What Are Piaget's 6 Stages of Child Development?

by Helen Harvey

Swiss developmental psychologist Jean Piaget, who died in 1980 at the age of 84, is best known for his theory of child cognitive development. He believed that children develop knowledge in organized stages, each of which builds upon the earlier stages. His work was the foundation for skill-based school curricula. He categorized child development in four distinct stages, the first stage of which is divided into six sub-stages.

Sensorimotor Stage

The first stage of child development occurs from birth to approximately two years. It is divided into six sub-stages which are each characterized by development of a new skill. The sub-stages are: reflexes; primary circular reactions; secondary circular reactions; coordination of reactions; tertiary circular reactions; and early representational thought. From birth to one month, the child understands the world through inborn reflexes such as looking and sucking. From one to four months, the child will coordinate sensations. From four to eight months, the the child becomes more focused and intentionally repeats actions to trigger responses. From eight to twelve months, the child will begin exploring the environment around him and imitate the observed behaviors of others. From twelve to eighteen months, the child will start trial and error experimentation, trying out different sounds and actions to get attention. From eighteen months to two years, the child will start to understand the world through mental cognition as opposed to purely actions.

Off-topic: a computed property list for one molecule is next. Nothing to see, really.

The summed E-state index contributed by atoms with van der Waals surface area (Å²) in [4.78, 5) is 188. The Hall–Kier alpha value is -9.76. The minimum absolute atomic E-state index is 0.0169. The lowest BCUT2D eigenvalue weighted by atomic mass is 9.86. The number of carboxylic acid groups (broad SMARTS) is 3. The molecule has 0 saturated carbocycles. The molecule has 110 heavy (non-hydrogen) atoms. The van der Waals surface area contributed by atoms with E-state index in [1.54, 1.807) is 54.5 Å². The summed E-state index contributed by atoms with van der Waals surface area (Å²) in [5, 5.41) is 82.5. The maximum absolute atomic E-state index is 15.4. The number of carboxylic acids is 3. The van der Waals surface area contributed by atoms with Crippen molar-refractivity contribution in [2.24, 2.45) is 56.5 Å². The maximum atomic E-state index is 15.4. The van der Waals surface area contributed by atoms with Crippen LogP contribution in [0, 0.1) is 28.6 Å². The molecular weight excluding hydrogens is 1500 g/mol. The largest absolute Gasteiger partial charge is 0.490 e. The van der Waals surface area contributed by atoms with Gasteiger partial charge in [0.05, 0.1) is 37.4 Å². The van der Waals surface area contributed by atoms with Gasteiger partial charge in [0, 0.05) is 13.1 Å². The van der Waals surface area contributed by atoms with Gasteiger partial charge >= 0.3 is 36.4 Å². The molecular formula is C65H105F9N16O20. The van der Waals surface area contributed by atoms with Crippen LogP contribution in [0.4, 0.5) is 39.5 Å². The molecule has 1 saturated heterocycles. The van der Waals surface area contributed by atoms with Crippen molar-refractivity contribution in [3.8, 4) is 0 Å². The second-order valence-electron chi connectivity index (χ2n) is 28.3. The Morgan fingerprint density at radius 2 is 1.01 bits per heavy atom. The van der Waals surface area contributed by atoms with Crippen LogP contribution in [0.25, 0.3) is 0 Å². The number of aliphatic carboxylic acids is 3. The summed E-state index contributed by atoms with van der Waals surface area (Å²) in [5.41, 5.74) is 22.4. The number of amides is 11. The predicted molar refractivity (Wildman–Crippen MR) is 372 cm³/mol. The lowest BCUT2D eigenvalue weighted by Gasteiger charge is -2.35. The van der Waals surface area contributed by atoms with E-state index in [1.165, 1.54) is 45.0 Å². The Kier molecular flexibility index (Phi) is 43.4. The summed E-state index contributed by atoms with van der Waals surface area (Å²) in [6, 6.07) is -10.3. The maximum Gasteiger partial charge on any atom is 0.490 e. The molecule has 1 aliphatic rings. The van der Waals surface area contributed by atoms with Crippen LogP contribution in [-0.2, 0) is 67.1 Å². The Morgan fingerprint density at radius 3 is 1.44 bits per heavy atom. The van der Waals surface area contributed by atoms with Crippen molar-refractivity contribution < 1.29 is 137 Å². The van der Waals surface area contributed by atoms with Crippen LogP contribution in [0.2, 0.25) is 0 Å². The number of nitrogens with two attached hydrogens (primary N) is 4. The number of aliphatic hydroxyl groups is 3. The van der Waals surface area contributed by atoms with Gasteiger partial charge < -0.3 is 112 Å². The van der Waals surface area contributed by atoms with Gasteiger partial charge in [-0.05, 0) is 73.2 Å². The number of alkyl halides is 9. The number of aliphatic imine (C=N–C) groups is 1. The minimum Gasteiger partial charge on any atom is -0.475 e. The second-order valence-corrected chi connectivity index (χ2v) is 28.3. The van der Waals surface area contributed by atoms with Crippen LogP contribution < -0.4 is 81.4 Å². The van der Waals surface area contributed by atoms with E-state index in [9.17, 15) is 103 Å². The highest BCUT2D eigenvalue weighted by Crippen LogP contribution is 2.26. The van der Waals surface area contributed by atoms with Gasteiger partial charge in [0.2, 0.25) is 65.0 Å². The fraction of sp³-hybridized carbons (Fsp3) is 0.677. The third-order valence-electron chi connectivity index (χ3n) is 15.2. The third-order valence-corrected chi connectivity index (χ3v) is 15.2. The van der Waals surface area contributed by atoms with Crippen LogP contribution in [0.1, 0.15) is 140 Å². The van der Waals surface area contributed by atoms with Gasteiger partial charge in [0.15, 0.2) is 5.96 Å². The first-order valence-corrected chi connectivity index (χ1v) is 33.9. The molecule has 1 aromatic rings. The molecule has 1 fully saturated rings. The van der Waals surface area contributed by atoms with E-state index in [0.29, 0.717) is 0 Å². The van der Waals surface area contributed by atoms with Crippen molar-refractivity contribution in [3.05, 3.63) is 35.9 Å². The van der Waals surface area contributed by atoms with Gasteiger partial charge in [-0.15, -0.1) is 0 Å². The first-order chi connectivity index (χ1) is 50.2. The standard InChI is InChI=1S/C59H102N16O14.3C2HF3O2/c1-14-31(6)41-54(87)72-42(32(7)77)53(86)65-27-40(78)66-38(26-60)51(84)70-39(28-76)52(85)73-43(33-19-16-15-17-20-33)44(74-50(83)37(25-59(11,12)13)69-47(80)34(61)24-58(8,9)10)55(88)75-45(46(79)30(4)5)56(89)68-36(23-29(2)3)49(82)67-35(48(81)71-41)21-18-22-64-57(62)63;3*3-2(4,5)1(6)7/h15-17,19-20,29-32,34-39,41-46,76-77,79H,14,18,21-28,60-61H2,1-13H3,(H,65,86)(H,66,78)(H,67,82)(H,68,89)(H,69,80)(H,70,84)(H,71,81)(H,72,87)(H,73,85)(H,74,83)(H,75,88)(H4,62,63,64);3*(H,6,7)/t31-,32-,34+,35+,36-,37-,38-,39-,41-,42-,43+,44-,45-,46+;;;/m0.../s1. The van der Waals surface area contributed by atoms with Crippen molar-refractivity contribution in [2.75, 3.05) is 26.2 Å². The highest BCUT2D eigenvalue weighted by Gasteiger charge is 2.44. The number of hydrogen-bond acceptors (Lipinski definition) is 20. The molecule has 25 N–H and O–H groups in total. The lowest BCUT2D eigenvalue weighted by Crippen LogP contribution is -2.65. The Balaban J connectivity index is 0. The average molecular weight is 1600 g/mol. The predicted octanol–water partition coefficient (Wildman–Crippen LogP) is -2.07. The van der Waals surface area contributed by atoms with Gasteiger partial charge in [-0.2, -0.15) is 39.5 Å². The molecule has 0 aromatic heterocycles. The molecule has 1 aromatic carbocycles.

Preoperational Stage

Between two and six years, the development of language skills is predominant. It also becomes evident during this stage that a child is capable of implementing symbolism; she can use objects to symbolize others, such as using objects in play to represent other things, a broom for a horse or a box for a car.

Concrete Operational Stage

From age seven to around eleven, a child starts to develop skills in logical thinking, although deductive logic takes longer to develop. The child also begins to understand the reversibility of actions. For example, if he upsets someone, he realizes he can undo his action with an apology or action. He also starts to understand the relationships between categories; he understands that a ball is circular and that a circle is a shape. He understands that there are other shapes and the connection between them.

Formal Operational Stage

This stage starts at age 12 and continues until adulthood. During this time, a child develops his ability to think about abstract concepts. Logical thought, deductive logical reasoning and the ability to plan emerge during this stage. He can do mathematical calculations, think creatively and imagine the outcome of particular actions.

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